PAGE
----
Page 1460 - Week 05 - Wednesday, 1 June 2022

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in the ACT—not just on Reconciliation Day but throughout the year. I would encourage all members to promote this process among their networks, and I hope all members here today, all Canberrans and all Australians, can consider how the theme of this year’s Reconciliation Week can be reflected in their work, family and community lives. As we look set to embark on a new stage of the reconciliation journey as a nation, now is a time for all of us, particularly those of us in positions of power, to consider how we can “be brave, make change”. I present the following paper:

Reconciliation Week—Ministerial statement, 1 June 2022.

I move:

That the Assembly take note of the paper.

MR RATTENBURY (Kurrajong—Attorney-General, Minister for Consumer Affairs, Minister for Gaming and Minister for Water, Energy and Emissions Reduction) (11.19): I welcome Minister Stephen-Smith making this statement today and providing an opportunity for us to comment during Reconciliation Week, because it is an important time to acknowledge Reconciliation Week and an important moment for each member of our community to stop and think, or learn more about, why we need reconciliation and what that really means.

Aboriginal and Torres Strait Islander First Nations people of this country were the first sovereign nations of the Australian continent and its adjacent islands, and possess it under their own laws and customs. We must acknowledge that sovereignty was never ceded, and that British colonisation of Australia has caused much pain and anguish to First Nations people of this land, including dispossession of their lands and culture, death and destruction through the frontier wars, and intergenerational trauma through forced child removal and decimation of language.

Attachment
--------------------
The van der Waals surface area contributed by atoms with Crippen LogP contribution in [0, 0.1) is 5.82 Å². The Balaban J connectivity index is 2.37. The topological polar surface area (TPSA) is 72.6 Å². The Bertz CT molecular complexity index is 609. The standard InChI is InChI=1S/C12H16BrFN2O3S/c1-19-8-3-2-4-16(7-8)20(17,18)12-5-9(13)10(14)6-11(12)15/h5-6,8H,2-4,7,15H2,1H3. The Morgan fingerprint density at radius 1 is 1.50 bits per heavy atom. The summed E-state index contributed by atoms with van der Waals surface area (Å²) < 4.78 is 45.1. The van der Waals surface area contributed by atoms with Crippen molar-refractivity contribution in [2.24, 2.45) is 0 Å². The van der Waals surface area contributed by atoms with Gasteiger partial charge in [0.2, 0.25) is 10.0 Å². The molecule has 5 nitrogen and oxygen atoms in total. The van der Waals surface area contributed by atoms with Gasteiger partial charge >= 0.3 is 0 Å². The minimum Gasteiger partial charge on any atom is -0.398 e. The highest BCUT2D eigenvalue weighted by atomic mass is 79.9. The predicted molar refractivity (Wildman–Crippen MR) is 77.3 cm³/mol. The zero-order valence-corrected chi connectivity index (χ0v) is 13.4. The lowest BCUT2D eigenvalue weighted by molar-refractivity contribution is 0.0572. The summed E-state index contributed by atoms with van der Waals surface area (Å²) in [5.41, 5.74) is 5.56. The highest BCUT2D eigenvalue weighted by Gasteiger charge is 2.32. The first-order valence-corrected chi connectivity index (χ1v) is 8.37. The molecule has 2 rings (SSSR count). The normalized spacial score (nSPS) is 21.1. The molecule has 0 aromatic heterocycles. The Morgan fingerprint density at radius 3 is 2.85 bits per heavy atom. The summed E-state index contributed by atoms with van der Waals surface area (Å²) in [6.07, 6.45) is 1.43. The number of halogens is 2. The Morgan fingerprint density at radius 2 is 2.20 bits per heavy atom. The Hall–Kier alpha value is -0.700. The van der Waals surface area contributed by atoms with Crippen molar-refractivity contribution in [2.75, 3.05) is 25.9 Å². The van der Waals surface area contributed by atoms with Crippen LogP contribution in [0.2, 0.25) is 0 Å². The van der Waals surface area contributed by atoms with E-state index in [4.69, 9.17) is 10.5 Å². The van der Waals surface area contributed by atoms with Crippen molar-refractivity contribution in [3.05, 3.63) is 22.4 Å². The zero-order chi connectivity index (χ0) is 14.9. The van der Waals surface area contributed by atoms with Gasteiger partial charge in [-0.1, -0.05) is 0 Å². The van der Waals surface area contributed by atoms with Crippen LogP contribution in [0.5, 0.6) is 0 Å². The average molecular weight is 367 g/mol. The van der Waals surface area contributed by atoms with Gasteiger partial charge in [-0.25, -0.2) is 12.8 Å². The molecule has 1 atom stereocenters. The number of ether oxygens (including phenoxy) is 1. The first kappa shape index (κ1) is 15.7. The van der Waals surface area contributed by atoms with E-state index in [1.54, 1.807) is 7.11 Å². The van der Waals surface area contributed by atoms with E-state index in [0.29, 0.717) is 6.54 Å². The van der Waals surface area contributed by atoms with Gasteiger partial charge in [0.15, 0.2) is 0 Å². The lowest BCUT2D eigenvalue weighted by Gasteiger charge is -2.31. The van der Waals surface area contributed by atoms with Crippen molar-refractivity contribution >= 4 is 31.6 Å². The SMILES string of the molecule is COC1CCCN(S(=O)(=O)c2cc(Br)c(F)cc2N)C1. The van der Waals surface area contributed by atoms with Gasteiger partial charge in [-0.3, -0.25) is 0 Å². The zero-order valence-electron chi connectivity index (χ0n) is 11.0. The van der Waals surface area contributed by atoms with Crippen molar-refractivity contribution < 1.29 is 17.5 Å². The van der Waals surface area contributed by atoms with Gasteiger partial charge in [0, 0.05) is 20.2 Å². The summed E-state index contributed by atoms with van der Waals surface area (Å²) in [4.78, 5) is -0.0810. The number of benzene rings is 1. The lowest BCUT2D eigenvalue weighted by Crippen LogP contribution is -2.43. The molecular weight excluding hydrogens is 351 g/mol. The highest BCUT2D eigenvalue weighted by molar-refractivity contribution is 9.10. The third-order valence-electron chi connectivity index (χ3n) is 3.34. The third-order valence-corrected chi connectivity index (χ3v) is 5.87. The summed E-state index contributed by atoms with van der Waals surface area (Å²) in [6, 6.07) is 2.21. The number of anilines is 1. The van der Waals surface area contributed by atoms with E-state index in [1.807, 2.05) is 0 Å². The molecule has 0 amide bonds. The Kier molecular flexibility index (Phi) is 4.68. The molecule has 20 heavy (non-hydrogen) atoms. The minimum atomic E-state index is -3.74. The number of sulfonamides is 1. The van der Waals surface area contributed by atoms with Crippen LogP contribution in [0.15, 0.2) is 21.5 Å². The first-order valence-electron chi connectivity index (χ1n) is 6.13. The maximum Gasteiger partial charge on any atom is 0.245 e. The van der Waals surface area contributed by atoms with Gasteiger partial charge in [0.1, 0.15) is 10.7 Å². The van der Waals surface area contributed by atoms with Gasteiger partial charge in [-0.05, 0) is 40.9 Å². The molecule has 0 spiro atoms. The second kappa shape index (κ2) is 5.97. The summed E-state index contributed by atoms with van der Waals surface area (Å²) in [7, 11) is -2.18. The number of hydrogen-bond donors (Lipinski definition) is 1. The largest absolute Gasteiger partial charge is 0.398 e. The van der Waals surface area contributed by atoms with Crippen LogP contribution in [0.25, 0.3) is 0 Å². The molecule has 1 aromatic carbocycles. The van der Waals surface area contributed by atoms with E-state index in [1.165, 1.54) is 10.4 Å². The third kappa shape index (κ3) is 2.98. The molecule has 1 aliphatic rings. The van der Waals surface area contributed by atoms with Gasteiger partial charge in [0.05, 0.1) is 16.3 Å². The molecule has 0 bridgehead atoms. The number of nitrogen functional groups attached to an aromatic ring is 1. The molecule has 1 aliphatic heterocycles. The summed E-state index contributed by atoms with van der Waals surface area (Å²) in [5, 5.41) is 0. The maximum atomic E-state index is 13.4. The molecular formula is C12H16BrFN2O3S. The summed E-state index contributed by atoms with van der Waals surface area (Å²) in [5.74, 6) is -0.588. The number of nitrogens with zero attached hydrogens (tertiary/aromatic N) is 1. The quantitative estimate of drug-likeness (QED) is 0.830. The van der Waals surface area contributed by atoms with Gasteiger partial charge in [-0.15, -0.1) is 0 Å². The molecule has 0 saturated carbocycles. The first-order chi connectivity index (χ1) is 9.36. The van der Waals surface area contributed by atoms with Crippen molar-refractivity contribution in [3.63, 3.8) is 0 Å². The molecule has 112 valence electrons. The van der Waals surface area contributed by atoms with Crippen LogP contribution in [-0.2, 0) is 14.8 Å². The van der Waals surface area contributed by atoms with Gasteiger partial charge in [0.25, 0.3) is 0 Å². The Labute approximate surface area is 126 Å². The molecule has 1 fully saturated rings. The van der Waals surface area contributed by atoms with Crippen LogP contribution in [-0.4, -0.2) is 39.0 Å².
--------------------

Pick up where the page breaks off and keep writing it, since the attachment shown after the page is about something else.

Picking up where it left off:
Today we have still, ashamedly, disproportionately high numbers of incarceration of First Nations men and women, and we are continuing to remove First Nations children at high rates. This is the unfinished business on which we have much work left to do. As Minister Stephen-Smith touched on, the ACT has created Reconciliation Day here in the territory, and while some may say that having a public holiday for reconciliation is tokenism, for many it does open up the doors to have conversations and foster a deeper understanding of Aboriginal and Torres Strait Islander cultures. Things like trying bush tucker, learning a few words in Ngunnawal language or watching traditional dance, all increase our understanding and respect.

This year’s theme for Reconciliation Week is “Be Brave, Make Change”, and we all know that change begins with our own first steps. We need to have the conversations; we need to open our eyes, our ears and our hearts; we need to ask questions about Aboriginal and Torres Strait Islander experiences; and we need to be open to learning more about what can be done to ensure that we do no more harm and that we move towards true reconciliation for this country.

I am pleased that the new Labor government is committed to the Uluru statement and that Mr Albanese made a point of reinforcing that promise in his very first speech as

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